I have a little 24 inch sailboat, which I built off a plan many years ago. When first launched it showed wild swings in balance between lee helm and weather helm, with every gust of wind. Over time, I modified rig design, mast position, mast rake and rudder size. I got rid of some of the problems but the boat was always “unbalanced”. This is because the underwater hull shape changes a lot as the boat heels. The Center of Boyancy moves a long way, and the underwater hullshape becomes very asymmetric.

So, in addition to talking about CoE and CLR, any discussion on balance must include hullshape - especially in models.

There’s another influence too - but I’ve already written too long a post. Think about the turning effect created when the lift generated by the rig, is moved away to leeward as a boat heels. Even if the CLR and CoE are in the same vertical plane when viewed from the side of the boat - they are not when viewed from above. Consider this against the advantages (aerodynamically) of a high-aspect ratio rig v a low-aspect ratio rig. But that’s another story.


Things to look for in my opinion.Only considering the Canoe body at this point
Symetrical waterlines on heeling.
Small movement of LCB and COB on heeling.
Amount of pitch on heeling.
Nail these 4 suckers and your hull should be fairly well balanced.
Then there is appendages and rig,but thats another story.

I have gone through this exersise lately with a commision for a new IOM design.


any chance of a “sneak preview” of your latest creation?

This is a great thread, I have been R/C sailing for 20+ years and could not understand how a difference in backstay length of 1/8 inch with the same jib tension could make such a difference in how the boat could track straight or round up. This is data that I tried to use to get max speed and now I should be able use and understand. Big thank you to all, Clyde

I agree completely with Brett’s comments.

Just to add another observation - in big boats we can also alter trim by moving crew weight forward and aft. Even on the very big boats, crew weight is an important variable. We can’t do that on (2 channel) models - hence Brett’s observation about pitch on heeling is important. The software tools we use, like Hulls, Hullform, Maxsurf etc, are able to predict pitch changes for different angles of heel.


do i check the clr with or without appendages attached?

Hi ed,
Sorry,not much chance of seeing any drawings of my latest IOM. A first timber example is being built by the owner of the drawings.We will see how it performs.

Not sure what you are trying to find out there.
The methods of finding CLR are wide and varied.
The geometric method is sometimes used…but do you use the full underbody,fin,bulb and rudder in finding it?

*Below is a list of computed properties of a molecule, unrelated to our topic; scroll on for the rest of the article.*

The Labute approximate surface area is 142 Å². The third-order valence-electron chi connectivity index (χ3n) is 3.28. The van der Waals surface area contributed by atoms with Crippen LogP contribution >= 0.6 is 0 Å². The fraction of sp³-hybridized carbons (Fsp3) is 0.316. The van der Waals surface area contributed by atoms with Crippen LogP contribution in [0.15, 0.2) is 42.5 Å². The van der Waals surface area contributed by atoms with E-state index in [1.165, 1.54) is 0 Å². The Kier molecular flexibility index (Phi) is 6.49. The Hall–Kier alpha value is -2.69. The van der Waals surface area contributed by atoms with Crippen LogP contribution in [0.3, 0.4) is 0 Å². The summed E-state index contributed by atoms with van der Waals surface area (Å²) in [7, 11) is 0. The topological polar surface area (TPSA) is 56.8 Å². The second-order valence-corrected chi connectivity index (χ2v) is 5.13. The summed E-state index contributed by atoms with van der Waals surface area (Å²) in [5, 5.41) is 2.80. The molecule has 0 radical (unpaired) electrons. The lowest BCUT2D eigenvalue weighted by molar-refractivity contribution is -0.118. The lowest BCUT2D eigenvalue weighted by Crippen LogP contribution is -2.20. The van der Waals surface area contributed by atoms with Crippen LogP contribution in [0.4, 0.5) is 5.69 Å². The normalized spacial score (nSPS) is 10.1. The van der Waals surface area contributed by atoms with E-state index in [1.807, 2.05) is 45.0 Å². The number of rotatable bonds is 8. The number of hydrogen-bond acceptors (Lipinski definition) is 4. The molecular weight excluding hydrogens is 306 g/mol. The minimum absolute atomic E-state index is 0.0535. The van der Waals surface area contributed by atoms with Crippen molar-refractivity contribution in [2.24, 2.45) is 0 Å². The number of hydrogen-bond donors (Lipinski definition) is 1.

There are as many answers to that as designers designing.
Other methods are trying to locate the Dynamic CLR using the centre of pressure of the lifting bodies.
eg finding the centre of pressure on the fin itself…ignoring rudder and underbody.

Normally the designer is interested in estimating CLR so he can estimate where the CE of the sailplan should be. often keel and mast positions are changed as the design is tuned,even in AC design teams the keels and masts are shifted.So clearly not even the very best people in this area know exactly how to find these values.
Most designers develop there own rules of thumb for various types of yachts and merely estimate where things should be.This is the “Black art” of yacht design.

Pushing your hull sideways in the water with all appendages in place might tell you something.But this is only a static test.


thanks for the reply. the reason for my inquiry is because i’m currently scratch building 2 ioms. the first one has a wide beam and i am still trying to determine the best keel fin location. 2nd one will be a narrow beam, currently building a plug out of foam at the same time. i am planning to build the two hulls with interchangable appendages, meaning i can transfer the fins/rudders/rigs/electrics from one hull to the other. i am using the “bathtub, push the hull with your finger” method to determine the static clr. i’ve tried both with and without appendages with different results. since we all sail our boats with appendages attached, :wink: i will be using the results from that test.

I would use centre of pressure on the fin only myself.
What designs are you building to?


i played around with something that i downloaded from lesters page, excel actually, he made for hull lines. the wide beam is 290 mm ( ala ts2 i think), the narrow one is 240 mm( cockatoo ish). i figured that it would be better for me to invest on good keelfins and rudders, rigs/sails and winches rather than get an expensive hull. the hull i can always scratch build. i also have the triple crown and a danish design call laerke in the pipline. i’ll just transplant the major components to the other hulls when required.

Good on ya Ed for having a go,
I know Lesters spreadsheet pretty well,used it myself for ages.
Tom Thumb was actually designed with it.
My latest designs are fairly narrow,around 210 -220 beam